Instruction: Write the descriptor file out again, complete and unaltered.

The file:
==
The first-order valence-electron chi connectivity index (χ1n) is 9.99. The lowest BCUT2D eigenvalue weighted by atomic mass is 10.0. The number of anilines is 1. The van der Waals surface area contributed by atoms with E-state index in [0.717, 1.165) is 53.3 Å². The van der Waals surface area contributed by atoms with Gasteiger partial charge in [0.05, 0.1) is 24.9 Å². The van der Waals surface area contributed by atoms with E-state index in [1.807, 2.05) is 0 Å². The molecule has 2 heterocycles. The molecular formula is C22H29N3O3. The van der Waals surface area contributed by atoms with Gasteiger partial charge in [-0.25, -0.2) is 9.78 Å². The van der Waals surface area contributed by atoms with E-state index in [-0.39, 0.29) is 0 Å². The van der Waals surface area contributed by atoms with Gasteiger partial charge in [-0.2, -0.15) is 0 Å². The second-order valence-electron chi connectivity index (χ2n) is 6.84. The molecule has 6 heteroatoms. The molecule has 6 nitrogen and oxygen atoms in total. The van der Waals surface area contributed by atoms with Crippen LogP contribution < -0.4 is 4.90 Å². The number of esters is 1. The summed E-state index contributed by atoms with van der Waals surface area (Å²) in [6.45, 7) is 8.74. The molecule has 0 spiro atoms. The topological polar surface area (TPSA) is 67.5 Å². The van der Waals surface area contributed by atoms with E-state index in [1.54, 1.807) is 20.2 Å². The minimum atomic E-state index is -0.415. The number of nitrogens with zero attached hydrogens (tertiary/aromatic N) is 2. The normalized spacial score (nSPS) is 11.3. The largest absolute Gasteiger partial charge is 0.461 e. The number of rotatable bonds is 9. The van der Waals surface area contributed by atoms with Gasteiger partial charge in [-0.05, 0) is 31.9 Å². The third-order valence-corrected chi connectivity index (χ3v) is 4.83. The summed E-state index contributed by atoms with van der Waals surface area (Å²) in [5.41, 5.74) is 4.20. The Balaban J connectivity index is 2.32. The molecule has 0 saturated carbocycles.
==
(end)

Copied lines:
The first-order valence-electron chi connectivity index (χ1n) is 9.99. The lowest BCUT2D eigenvalue weighted by atomic mass is 10.0. The number of anilines is 1. The van der Waals surface area contributed by atoms with E-state index in [0.717, 1.165) is 53.3 Å². The van der Waals surface area contributed by atoms with Gasteiger partial charge in [0.05, 0.1) is 24.9 Å². The van der Waals surface area contributed by atoms with E-state index in [1.807, 2.05) is 0 Å². The molecule has 2 heterocycles. The molecular formula is C22H29N3O3. The van der Waals surface area contributed by atoms with Gasteiger partial charge in [-0.25, -0.2) is 9.78 Å². The van der Waals surface area contributed by atoms with E-state index in [-0.39, 0.29) is 0 Å². The van der Waals surface area contributed by atoms with Gasteiger partial charge in [-0.2, -0.15) is 0 Å². The second-order valence-electron chi connectivity index (χ2n) is 6.84. The molecule has 6 heteroatoms. The molecule has 6 nitrogen and oxygen atoms in total. The van der Waals surface area contributed by atoms with Crippen LogP contribution < -0.4 is 4.90 Å². The number of esters is 1. The summed E-state index contributed by atoms with van der Waals surface area (Å²) in [6.45, 7) is 8.74. The molecule has 0 spiro atoms. The topological polar surface area (TPSA) is 67.5 Å². The van der Waals surface area contributed by atoms with E-state index in [1.54, 1.807) is 20.2 Å². The minimum atomic E-state index is -0.415. The number of nitrogens with zero attached hydrogens (tertiary/aromatic N) is 2. The normalized spacial score (nSPS) is 11.3. The largest absolute Gasteiger partial charge is 0.461 e. The number of rotatable bonds is 9. The van der Waals surface area contributed by atoms with Gasteiger partial charge in [-0.05, 0) is 31.9 Å². The third-order valence-corrected chi connectivity index (χ3v) is 4.83. The summed E-state index contributed by atoms with van der Waals surface area (Å²) in [5.41, 5.74) is 4.20. The Balaban J connectivity index is 2.32. The molecule has 0 saturated carbocycles.